Domestic police departments tend to hire military veterans before those without military service.

The Obama administration helped expand the preference: in 2012, the Department of Justice provided tens of millions of dollars to fund scores of vets-only positions in police departments nationwide. Official data on the impact of veteran-cops is scarce. Nearly all of the 33 police departments contacted by The Marshall Project declined to provide a list of officers who had served in the military, citing laws protecting personnel records, or saying the information was not stored in any central place. The Justice Department office that dispenses grants to hire cops and study policing said it has no interest in funding research into how military experience might influence police behavior.
— Simone Weichselbaum and Beth Schwartzapfel, The Marshall Project, May 30, 2017

Those with special forces training tend to go into Private Security. One in four soldiers in theatre in Afghanistan are private contractors. The wars of empire are increasingly being outsourced.

During the Obama administration, the Pentagon has been equipping US police departments across the country with a staggering amount of military weapons, combat vehicles, and other equipment, according to Pentagon data.

According to a New York Times article published last week, at minimum, 93,763 machine guns, 180,718 magazine cartridges, hundreds of silencers and an unknown number of grenade launchers have been provided to state and local police departments since 2006. This is in addition to at least 533 planes and helicopters, and 432 MRAPs — 9-foot high, 30-ton Mine-Resistant Ambush Protected armored vehicles with gun turrets, and more than 44,900 pieces of night vision equipment, regularly used in nighttime raids in Afghanistan and Iraq. Much of the lethal provisions have gone to small city and county police forces. The recent militarization is part of a broader trend. According to Eastern Kentucky University professor Peter B. Kraska — who has studied this subject for two decades — as of the late 1990s, about 89 percent of police departments in the United States serving populations of 50,000 people or more had a PPU (Police Paramilitary Unit), almost double of what existed in the mid-1980s. Their growth in smaller jurisdictions (agencies serving between 25 and 50,000 people) was even more pronounced. Currently, about 80 percent of small town agencies have a PPU; in the mid-1980s only 20 percent had them. The domestic military ramp-up is far from being in proportion to any perceived threat to public safety. The Times notes that, “today, crime has fallen to its lowest levels in a generation… the number of domestic terrorist attacks has declined sharply from the 1960s and 1970s.” And yet, “police SWAT teams are now deployed tens of thousands of times each year, increasingly for routine jobs.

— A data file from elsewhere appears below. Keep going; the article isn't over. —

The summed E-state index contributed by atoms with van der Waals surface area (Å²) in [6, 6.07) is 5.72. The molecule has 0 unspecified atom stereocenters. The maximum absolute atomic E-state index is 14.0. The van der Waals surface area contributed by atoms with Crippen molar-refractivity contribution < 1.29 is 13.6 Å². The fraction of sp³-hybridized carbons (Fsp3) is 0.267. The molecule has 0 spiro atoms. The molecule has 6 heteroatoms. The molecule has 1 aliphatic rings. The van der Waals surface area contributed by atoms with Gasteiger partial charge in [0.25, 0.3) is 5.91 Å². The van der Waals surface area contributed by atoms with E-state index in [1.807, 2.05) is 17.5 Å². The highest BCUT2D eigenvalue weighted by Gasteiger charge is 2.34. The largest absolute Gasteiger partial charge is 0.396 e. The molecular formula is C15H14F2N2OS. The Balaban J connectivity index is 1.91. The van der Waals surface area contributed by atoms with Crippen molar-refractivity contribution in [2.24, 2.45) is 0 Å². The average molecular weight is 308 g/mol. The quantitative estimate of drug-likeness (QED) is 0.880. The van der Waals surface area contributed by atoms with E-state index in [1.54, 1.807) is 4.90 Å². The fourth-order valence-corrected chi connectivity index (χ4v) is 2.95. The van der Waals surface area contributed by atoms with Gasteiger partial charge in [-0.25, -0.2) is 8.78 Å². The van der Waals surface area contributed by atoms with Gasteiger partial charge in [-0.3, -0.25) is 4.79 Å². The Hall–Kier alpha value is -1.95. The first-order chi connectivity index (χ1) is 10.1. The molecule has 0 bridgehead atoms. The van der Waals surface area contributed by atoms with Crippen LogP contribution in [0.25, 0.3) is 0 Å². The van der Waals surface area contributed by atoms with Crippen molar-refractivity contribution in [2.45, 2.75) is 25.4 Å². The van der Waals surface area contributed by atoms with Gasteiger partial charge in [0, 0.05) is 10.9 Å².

— Zac Corrigan, WSWS, June 2014

Couple this to the growing social inequality in the country, where 15% live below the poverty line (in 2015, and which no doubt is closing in on double that post Covid), and where on the heels of the pandemic hysteria and government fearmongering, which resulted in a nation wide (and global) house arrest, the problems with a militarily trained and equipped domestic police force, one drawing its officers from the low end of the educational spectrum, and one that provides at best rudimentary training, is obvious.

A Buddhist friend of mine was mentioning that at her retreat one of the Tibetan teachers observed that Covid-19 and the authoritarian policies it has engendered will unleash cataclysmic dark forces. Spiritual forces, so I take it. Or anti-spiritual, actually. And this is how it feels. And this is beyond the clear fascist agenda in play, but extends into realms of psychic transformation for the bourgeoisie in particular. The anxiety and fear that has grown silently for this privileged class, grown steadily over the last twenty years, is now cracking open and the toxic emotional slag of the atrophied inner lives is spilling out on the rest of society at large. It feels or is felt most deeply, from my anecdotal experience, in the white bourgeoisie’s fear of the other.

And I have not felt this sort of collective confusion, anxiety, and fear since the days of Vietnam. Things surface for people. The psychological effects of this lockdown are being wildly underestimated (especially in the long term for children). The difference from the Vietnam war is five decades of screen damage and an accelerated transference of wealth to the top 1%. The reality of such profound economic inequality is impossible to deny now, and the staggering numbers of homeless across the country eventually can’t be NOT seen.  It finally starts to serve as a psychic wound, a constant silent witness to the crimes of the system.